Every year, the Mystery Writers of America celebrates the best in mystery fiction, non-fiction, and television published or produced at the annual Edgar Awards. At this year's 72nd Gala Banquet, held Thursday night at the Grand Hyatt Hotel in New York City, the highest honor in crime fiction went to a powerful novel about race relations in Texas, Attica Locke's Bluebird, Bluebird.
Bluebird, Bluebird, which took home the 2018 Edgar Award for Best Novel, follows Darren Matthews, a black Texas Ranger who uses his position in law enforcement to investigate racially motivated murders. Already in hot water for a previous case he was involved, Darren's job might be on the line, but that doesn't stop him from investigating a strange double-homicide in his small hometown in East Texas. When the dead body of a black lawyer from Chicago shows up in a bayou, followed by that of a white local woman three days later, he knows there's more to the mysterious case than meets the eye. The problem is, Darren isn't exactly welcome in Lark, a town that had once been a plantation, and both black and white residents resist his persistent investigation. The local sheriff, a white supremacist, is the husband of the dead woman, but that doesn't endear him to Darren or his search for the truth. To make matters worse, the dead lawyer's widow shows up in town with her own agenda.
The more Darren looks into the double-murder he originally suspects is a hate crime, the darker and more dubious the entire mystery seems, and solving the case could mean destroying the entire town. An expertly paced, compulsively readable whodunit, Bluebird, Bluebird is a spectacular novel with so much more to offer than just mystery. It may have taken home the award from Best Novel because of its thrill and suspense, but Bluebird, Bluebird's rich portrait of Texas and its nuanced portrayal of race deserves accolades of their own.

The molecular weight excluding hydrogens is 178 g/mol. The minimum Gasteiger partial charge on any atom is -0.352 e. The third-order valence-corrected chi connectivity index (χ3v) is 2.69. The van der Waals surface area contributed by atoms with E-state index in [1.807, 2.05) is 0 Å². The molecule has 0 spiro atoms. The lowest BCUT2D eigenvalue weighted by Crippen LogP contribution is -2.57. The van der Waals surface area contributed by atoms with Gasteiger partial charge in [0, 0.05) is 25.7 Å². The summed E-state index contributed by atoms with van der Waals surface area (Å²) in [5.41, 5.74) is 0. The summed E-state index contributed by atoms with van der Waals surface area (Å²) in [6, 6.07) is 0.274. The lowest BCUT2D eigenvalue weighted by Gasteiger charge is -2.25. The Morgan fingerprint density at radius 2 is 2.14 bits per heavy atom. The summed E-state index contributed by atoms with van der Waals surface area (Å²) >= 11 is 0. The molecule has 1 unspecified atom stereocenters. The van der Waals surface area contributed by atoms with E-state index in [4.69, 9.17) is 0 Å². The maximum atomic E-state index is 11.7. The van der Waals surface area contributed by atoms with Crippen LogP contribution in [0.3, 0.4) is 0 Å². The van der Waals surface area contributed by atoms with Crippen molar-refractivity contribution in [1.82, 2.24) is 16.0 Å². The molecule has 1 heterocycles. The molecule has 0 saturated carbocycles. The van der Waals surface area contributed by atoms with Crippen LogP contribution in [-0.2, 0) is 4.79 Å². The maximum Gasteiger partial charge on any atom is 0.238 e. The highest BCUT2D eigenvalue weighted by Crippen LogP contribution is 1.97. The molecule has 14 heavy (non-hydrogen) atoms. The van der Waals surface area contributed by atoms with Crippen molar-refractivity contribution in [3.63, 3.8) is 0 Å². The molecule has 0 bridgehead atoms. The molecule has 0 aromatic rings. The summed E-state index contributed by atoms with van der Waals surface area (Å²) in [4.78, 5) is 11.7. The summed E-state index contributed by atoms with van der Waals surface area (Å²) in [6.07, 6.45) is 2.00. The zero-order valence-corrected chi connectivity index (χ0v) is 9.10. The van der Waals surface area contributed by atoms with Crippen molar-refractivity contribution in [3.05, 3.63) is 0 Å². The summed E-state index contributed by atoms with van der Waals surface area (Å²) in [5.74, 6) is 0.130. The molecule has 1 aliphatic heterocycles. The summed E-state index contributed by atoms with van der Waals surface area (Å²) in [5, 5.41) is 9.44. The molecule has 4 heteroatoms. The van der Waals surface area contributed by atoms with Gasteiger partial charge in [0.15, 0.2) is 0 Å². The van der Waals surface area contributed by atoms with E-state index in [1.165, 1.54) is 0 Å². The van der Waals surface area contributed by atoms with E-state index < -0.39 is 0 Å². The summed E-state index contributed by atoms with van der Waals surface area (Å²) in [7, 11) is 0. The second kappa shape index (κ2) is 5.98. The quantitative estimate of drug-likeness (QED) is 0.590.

In her acceptance speech for Best Novel, Locke, who grew up in Houston, said she wanted her book and mystery novels to help readers “navigate shared space," and that is exactly what Bluebird, Bluebird does. Through its stunning characterization of both black and white Texans and its evocative and fully realized setting, Locke's novel draws a very real and very unsettling portrait America's sordid history with slavery, and how that legacy feeds the divisive racial politics of today.
A truly masterful mystery novel, Bluebird, Bluebird is also a powerful rumination on race in America, and it wasn't the only book on the subject to take home an award Thursday night. David Grann's bestselling and highly acclaimed nonfiction book Killers of the Flower Moon, which explores the role greed and racism played in the systematic murder of the Osage Indian nation, won in the Best Fact Crime category. Lawrence P. Jackson’s Chester B. Himes, a biography about a black American writer who left the United States in 1956 fleeing racial persecution, won the Best Critical/Biographical category. Like today's television viewers and moviegoers, these major wins show how hungry readers are for stories that can help them navigate the reality the politically and racially divided world around them.
Luckily, those same readers will have a lot more of Locke's writing to help them, because Bluebird, Bluebird is just the first of a planned trilogy. For those who just can't get enough, a new FX TV series based on the books called Highway 59 is currently in development. Although there is still no release date for the next book or the show based its story, one thing is clear: Darren Matthews isn't going anywhere, and neither is his talented, award-winning creator.